Tuesday, February 22, 2005

Artist's Statement

Balancing the demands as an artist and academic arts administrator can take a toll on creativity. This is especially difficult when much of my creative work was inspired by artists who never attended an art school or wrote an artist statement. At the same time, what has sustained my desire to make art is the energy, imagination and productivity of artists and students past and present who I have served. Their importance cannot be underestimated. There aren’t any dominate themes beyond a conversation between my hands and eyes and what happens on the surface. And when push comes to shove I suspect my work is that conversation. Images like houses or boats might reappear, but I think of them as universal images. Though the medium is typically acrylic on canvas, I prefer to consider my process as drawing in paint, partly because of techniques that have influenced my development including sgraffito and mechanical drawing. What I have learned is the value of diving into the work. Each series might start with an idea, or build upon earlier paintings and drawings, or be inspired by artists who I admire. What eventually emerges however is dictated by day to day efforts. The unexpected drives a series even further.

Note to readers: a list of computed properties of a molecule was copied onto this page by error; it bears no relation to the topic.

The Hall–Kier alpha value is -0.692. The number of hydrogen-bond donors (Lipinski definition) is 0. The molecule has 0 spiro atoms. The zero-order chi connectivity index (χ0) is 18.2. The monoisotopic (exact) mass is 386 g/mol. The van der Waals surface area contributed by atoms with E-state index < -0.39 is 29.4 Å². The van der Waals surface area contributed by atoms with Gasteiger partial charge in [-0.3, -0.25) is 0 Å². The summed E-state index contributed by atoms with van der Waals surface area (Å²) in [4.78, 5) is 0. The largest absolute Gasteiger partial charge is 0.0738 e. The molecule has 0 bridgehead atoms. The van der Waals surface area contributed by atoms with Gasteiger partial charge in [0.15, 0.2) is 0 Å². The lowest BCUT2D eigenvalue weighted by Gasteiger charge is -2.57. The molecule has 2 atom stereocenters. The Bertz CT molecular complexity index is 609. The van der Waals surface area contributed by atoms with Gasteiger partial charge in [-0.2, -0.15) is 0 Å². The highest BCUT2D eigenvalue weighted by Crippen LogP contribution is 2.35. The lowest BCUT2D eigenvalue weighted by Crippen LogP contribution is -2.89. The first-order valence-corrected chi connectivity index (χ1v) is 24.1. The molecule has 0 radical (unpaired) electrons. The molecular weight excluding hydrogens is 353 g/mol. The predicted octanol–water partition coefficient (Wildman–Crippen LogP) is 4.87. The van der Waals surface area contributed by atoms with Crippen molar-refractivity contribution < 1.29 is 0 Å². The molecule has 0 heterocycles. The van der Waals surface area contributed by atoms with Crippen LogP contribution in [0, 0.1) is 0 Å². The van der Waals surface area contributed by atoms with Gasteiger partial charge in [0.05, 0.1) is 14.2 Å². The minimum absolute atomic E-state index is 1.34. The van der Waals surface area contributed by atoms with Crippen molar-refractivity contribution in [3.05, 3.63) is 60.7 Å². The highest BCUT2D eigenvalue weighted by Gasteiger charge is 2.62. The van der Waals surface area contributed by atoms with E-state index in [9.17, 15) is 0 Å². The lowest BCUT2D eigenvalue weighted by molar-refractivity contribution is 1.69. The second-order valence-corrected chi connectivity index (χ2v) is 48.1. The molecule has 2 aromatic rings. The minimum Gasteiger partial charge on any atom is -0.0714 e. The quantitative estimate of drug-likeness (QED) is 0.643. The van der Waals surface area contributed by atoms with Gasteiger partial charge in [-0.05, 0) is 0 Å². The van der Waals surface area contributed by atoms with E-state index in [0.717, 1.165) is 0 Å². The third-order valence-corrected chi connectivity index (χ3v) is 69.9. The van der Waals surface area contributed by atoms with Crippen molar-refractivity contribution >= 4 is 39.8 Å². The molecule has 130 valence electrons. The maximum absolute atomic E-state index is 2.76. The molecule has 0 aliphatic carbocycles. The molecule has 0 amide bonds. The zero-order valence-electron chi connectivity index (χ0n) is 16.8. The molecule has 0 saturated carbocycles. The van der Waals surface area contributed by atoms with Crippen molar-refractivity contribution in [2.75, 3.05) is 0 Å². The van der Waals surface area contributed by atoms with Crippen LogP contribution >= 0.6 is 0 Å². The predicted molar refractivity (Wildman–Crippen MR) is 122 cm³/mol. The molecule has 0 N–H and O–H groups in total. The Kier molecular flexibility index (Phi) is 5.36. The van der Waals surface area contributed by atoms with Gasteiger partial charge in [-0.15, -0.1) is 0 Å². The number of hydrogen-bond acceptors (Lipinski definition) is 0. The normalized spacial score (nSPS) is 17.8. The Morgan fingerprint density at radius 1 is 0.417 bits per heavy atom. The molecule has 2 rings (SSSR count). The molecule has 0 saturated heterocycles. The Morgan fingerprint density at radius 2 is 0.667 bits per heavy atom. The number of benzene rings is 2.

No comments: